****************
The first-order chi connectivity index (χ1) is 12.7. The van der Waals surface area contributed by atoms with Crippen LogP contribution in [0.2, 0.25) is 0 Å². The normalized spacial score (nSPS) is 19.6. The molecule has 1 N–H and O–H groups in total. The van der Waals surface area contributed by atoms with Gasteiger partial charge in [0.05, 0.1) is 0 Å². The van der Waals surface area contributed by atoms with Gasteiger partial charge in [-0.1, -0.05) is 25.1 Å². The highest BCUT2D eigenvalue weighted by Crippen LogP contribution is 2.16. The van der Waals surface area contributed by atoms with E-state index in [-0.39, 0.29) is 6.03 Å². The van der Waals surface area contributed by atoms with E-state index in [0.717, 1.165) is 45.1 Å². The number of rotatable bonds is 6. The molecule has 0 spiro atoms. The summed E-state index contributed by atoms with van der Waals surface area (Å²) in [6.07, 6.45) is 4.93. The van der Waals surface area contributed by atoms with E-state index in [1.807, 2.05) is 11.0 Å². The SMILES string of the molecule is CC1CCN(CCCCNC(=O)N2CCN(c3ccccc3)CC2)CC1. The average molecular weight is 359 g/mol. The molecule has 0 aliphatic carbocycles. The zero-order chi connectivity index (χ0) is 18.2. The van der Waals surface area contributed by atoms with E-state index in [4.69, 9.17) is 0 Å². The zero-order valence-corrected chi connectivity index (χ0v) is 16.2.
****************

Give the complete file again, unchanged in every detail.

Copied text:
The first-order chi connectivity index (χ1) is 12.7. The van der Waals surface area contributed by atoms with Crippen LogP contribution in [0.2, 0.25) is 0 Å². The normalized spacial score (nSPS) is 19.6. The molecule has 1 N–H and O–H groups in total. The van der Waals surface area contributed by atoms with Gasteiger partial charge in [0.05, 0.1) is 0 Å². The van der Waals surface area contributed by atoms with Gasteiger partial charge in [-0.1, -0.05) is 25.1 Å². The highest BCUT2D eigenvalue weighted by Crippen LogP contribution is 2.16. The van der Waals surface area contributed by atoms with E-state index in [-0.39, 0.29) is 6.03 Å². The van der Waals surface area contributed by atoms with E-state index in [0.717, 1.165) is 45.1 Å². The number of rotatable bonds is 6. The molecule has 0 spiro atoms. The summed E-state index contributed by atoms with van der Waals surface area (Å²) in [6.07, 6.45) is 4.93. The van der Waals surface area contributed by atoms with E-state index in [1.807, 2.05) is 11.0 Å². The SMILES string of the molecule is CC1CCN(CCCCNC(=O)N2CCN(c3ccccc3)CC2)CC1. The average molecular weight is 359 g/mol. The molecule has 0 aliphatic carbocycles. The zero-order chi connectivity index (χ0) is 18.2. The van der Waals surface area contributed by atoms with E-state index in [4.69, 9.17) is 0 Å². The zero-order valence-corrected chi connectivity index (χ0v) is 16.2.